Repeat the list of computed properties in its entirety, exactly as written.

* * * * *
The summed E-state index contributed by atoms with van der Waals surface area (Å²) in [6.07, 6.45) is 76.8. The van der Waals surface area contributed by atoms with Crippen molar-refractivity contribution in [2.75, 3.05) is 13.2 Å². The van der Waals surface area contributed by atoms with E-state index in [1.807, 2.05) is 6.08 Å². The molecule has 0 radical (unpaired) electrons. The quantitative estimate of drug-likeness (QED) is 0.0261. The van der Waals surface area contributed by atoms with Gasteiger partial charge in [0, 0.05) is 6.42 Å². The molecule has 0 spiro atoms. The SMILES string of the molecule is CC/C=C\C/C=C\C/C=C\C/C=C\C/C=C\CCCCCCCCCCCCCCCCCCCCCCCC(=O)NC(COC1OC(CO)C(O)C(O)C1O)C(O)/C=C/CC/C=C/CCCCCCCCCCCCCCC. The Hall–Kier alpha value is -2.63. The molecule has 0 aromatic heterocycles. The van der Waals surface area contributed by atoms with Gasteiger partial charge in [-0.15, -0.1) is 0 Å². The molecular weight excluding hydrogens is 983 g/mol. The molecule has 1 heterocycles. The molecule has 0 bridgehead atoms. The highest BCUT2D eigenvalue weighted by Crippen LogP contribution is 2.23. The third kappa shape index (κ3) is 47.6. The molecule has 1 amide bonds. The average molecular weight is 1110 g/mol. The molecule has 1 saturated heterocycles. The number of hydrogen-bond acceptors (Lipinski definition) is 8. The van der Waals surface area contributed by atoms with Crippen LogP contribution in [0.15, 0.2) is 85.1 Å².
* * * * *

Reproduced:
The summed E-state index contributed by atoms with van der Waals surface area (Å²) in [6.07, 6.45) is 76.8. The van der Waals surface area contributed by atoms with Crippen molar-refractivity contribution in [2.75, 3.05) is 13.2 Å². The van der Waals surface area contributed by atoms with E-state index in [1.807, 2.05) is 6.08 Å². The molecule has 0 radical (unpaired) electrons. The quantitative estimate of drug-likeness (QED) is 0.0261. The van der Waals surface area contributed by atoms with Gasteiger partial charge in [0, 0.05) is 6.42 Å². The molecule has 0 spiro atoms. The SMILES string of the molecule is CC/C=C\C/C=C\C/C=C\C/C=C\C/C=C\CCCCCCCCCCCCCCCCCCCCCCCC(=O)NC(COC1OC(CO)C(O)C(O)C1O)C(O)/C=C/CC/C=C/CCCCCCCCCCCCCCC. The Hall–Kier alpha value is -2.63. The molecule has 0 aromatic heterocycles. The van der Waals surface area contributed by atoms with Gasteiger partial charge in [-0.15, -0.1) is 0 Å². The molecular weight excluding hydrogens is 983 g/mol. The molecule has 1 heterocycles. The molecule has 0 bridgehead atoms. The highest BCUT2D eigenvalue weighted by Crippen LogP contribution is 2.23. The third kappa shape index (κ3) is 47.6. The molecule has 1 amide bonds. The average molecular weight is 1110 g/mol. The molecule has 1 saturated heterocycles. The number of hydrogen-bond acceptors (Lipinski definition) is 8. The van der Waals surface area contributed by atoms with Crippen LogP contribution in [0.15, 0.2) is 85.1 Å².